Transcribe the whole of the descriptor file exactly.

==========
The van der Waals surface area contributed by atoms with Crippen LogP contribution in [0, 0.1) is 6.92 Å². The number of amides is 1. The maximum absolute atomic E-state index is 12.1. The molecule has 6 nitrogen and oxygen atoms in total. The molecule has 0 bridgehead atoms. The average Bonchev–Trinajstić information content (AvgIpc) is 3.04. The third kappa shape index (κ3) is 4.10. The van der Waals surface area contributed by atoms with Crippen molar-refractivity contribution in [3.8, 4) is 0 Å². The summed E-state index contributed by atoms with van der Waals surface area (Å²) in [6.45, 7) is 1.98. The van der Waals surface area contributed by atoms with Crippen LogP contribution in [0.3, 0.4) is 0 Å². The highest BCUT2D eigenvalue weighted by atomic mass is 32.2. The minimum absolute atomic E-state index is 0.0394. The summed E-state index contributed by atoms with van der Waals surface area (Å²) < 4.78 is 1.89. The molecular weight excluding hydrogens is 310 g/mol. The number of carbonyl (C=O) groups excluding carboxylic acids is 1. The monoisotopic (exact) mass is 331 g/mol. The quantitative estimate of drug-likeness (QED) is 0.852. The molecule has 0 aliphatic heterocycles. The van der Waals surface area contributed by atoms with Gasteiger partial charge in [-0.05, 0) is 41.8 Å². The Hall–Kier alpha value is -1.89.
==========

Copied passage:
The van der Waals surface area contributed by atoms with Crippen LogP contribution in [0, 0.1) is 6.92 Å². The number of amides is 1. The maximum absolute atomic E-state index is 12.1. The molecule has 6 nitrogen and oxygen atoms in total. The molecule has 0 bridgehead atoms. The average Bonchev–Trinajstić information content (AvgIpc) is 3.04. The third kappa shape index (κ3) is 4.10. The van der Waals surface area contributed by atoms with Crippen molar-refractivity contribution in [3.8, 4) is 0 Å². The summed E-state index contributed by atoms with van der Waals surface area (Å²) in [6.45, 7) is 1.98. The van der Waals surface area contributed by atoms with Crippen LogP contribution in [0.3, 0.4) is 0 Å². The highest BCUT2D eigenvalue weighted by atomic mass is 32.2. The minimum absolute atomic E-state index is 0.0394. The summed E-state index contributed by atoms with van der Waals surface area (Å²) < 4.78 is 1.89. The molecular weight excluding hydrogens is 310 g/mol. The number of carbonyl (C=O) groups excluding carboxylic acids is 1. The monoisotopic (exact) mass is 331 g/mol. The quantitative estimate of drug-likeness (QED) is 0.852. The molecule has 0 aliphatic heterocycles. The van der Waals surface area contributed by atoms with Gasteiger partial charge in [-0.05, 0) is 41.8 Å². The Hall–Kier alpha value is -1.89.